Editorial comment: Taking a shot at hard drugs

JUST last month deputy commissioner of police Rusiate Tudravu said methamphetamine could become our biggest security issue if it’s not controlled.

He said the cheap, easy to make, and highly addictive drug, was being produced in the country through a lot of “dirty transactions”.Meth production labs, he said, could be set up anywhere because the ingredients and recipes were easy to find on the internet.

Yesterday, Police Commissioner Brigadier General Sitiveni Qiliho suggested that teenagers may also be consuming methamphetamine.

Police, he said, wanted this cracked before it became an “ice” storm. Brig-Gen Qiliho revealed how a mother sought police assistance last month for her 17-year-old daughter’s alleged drug abuse including methamphetamine use.

“I don’t want to read a headline that says ‘Fiji’s law enforcement loses control of meth industry’ because it can be controlled,” he stressed.

By April this year, in neighbouring Australia, methamphetamine had become the top choice for most Australian users of hard drugs.

An Australian Associated Press report in April this year stated three tonnes of cocaine, 1.2 tonnes of MDMA, a stimulant drug, and more than 700kg of heroin were consumed in Australia between August 2016 and August 2017.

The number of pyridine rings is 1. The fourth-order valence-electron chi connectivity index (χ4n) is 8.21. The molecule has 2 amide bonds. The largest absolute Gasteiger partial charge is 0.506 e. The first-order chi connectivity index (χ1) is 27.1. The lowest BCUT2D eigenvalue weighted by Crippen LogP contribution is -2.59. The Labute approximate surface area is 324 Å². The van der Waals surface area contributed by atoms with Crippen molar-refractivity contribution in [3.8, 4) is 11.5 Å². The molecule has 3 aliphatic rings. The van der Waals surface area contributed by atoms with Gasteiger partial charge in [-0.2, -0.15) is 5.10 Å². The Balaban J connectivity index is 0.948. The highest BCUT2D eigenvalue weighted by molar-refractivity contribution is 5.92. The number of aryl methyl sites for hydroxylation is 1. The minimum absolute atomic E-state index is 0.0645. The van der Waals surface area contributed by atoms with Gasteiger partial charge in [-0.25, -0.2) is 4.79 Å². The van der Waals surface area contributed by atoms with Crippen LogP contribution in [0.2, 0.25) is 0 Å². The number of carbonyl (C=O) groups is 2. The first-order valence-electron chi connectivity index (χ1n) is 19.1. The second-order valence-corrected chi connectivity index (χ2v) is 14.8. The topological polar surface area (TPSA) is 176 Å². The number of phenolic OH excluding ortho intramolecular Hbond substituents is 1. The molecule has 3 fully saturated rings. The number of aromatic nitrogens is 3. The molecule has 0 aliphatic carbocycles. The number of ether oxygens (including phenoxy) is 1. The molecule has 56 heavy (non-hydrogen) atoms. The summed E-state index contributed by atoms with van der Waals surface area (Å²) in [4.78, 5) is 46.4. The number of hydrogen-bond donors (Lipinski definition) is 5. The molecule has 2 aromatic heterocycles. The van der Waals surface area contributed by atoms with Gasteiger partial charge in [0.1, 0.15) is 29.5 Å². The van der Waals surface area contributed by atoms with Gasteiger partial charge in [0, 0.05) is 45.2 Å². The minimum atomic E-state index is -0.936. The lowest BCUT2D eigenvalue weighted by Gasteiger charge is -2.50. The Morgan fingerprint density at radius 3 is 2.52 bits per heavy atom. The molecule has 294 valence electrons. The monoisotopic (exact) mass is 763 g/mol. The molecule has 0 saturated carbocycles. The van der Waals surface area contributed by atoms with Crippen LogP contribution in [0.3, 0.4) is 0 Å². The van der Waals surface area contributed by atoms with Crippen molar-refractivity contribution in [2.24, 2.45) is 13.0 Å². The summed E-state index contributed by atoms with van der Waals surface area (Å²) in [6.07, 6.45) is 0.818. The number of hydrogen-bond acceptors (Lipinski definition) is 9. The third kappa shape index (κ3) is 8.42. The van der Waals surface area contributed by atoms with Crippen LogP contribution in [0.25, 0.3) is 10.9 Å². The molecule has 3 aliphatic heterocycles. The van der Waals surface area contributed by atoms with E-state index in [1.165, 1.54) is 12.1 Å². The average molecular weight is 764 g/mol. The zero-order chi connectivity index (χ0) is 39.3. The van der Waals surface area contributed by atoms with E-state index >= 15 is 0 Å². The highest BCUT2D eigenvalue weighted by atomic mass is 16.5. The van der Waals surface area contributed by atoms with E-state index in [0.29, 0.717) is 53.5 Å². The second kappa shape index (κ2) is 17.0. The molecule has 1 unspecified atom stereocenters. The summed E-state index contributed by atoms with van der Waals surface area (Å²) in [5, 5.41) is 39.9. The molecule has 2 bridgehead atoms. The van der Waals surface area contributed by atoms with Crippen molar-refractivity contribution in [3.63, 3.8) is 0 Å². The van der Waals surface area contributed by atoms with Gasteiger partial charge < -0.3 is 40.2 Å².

What was staggering though was the revelation that more than eight tonnes of methamphetamine were shot up, smoked or snorted.

In Fiji, DCP Tudravu said the internet was being used as a tool to source tutorials on meth-making.

The discovery of cocaine packs recently in outlying islands adds to the great concern now hanging over hard drugs and Fijians.

It is a major concern and must be a topic of discussion at all levels of society.

This isn’t an issue that will just go away because we want to ignore it.

One wonders whether hard drugs are actually cheaper than alcohol and cigarettes? Are we appropriately dealing with the hard drug issue? Do we truly know the extent of the spread of meth and its usage for starters? How serious are we in dealing with this issue? Such times demand the active participation of all stakeholders to support the police in its campaign to fight hard drugs.

This is a fight we must support. That means being responsible and taking ownership of the issue. Let’s join the fight against hard drugs.